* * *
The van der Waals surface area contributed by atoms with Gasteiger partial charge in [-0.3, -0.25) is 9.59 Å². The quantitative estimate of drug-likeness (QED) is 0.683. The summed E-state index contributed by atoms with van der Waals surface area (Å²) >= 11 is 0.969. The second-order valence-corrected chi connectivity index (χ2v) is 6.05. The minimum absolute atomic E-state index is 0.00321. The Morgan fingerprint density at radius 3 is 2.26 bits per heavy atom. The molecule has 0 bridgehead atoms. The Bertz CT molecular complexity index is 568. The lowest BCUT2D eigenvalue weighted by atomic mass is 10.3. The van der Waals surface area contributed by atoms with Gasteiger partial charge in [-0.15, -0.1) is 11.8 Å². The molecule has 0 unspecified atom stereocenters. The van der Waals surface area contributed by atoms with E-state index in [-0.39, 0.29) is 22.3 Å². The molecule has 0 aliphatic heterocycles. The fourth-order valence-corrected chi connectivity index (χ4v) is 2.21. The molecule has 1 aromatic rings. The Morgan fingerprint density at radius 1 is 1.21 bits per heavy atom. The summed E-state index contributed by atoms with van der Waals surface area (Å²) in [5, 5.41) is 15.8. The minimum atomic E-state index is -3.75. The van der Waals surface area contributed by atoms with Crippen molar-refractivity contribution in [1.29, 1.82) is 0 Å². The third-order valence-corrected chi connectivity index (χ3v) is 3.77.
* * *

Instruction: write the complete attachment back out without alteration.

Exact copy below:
The van der Waals surface area contributed by atoms with Gasteiger partial charge in [-0.3, -0.25) is 9.59 Å². The quantitative estimate of drug-likeness (QED) is 0.683. The summed E-state index contributed by atoms with van der Waals surface area (Å²) >= 11 is 0.969. The second-order valence-corrected chi connectivity index (χ2v) is 6.05. The minimum absolute atomic E-state index is 0.00321. The Morgan fingerprint density at radius 3 is 2.26 bits per heavy atom. The molecule has 0 bridgehead atoms. The Bertz CT molecular complexity index is 568. The lowest BCUT2D eigenvalue weighted by atomic mass is 10.3. The van der Waals surface area contributed by atoms with Gasteiger partial charge in [-0.15, -0.1) is 11.8 Å². The molecule has 0 unspecified atom stereocenters. The van der Waals surface area contributed by atoms with E-state index in [-0.39, 0.29) is 22.3 Å². The molecule has 0 aliphatic heterocycles. The fourth-order valence-corrected chi connectivity index (χ4v) is 2.21. The molecule has 1 aromatic rings. The Morgan fingerprint density at radius 1 is 1.21 bits per heavy atom. The summed E-state index contributed by atoms with van der Waals surface area (Å²) in [5, 5.41) is 15.8. The minimum atomic E-state index is -3.75. The van der Waals surface area contributed by atoms with Crippen molar-refractivity contribution in [1.29, 1.82) is 0 Å². The third-order valence-corrected chi connectivity index (χ3v) is 3.77.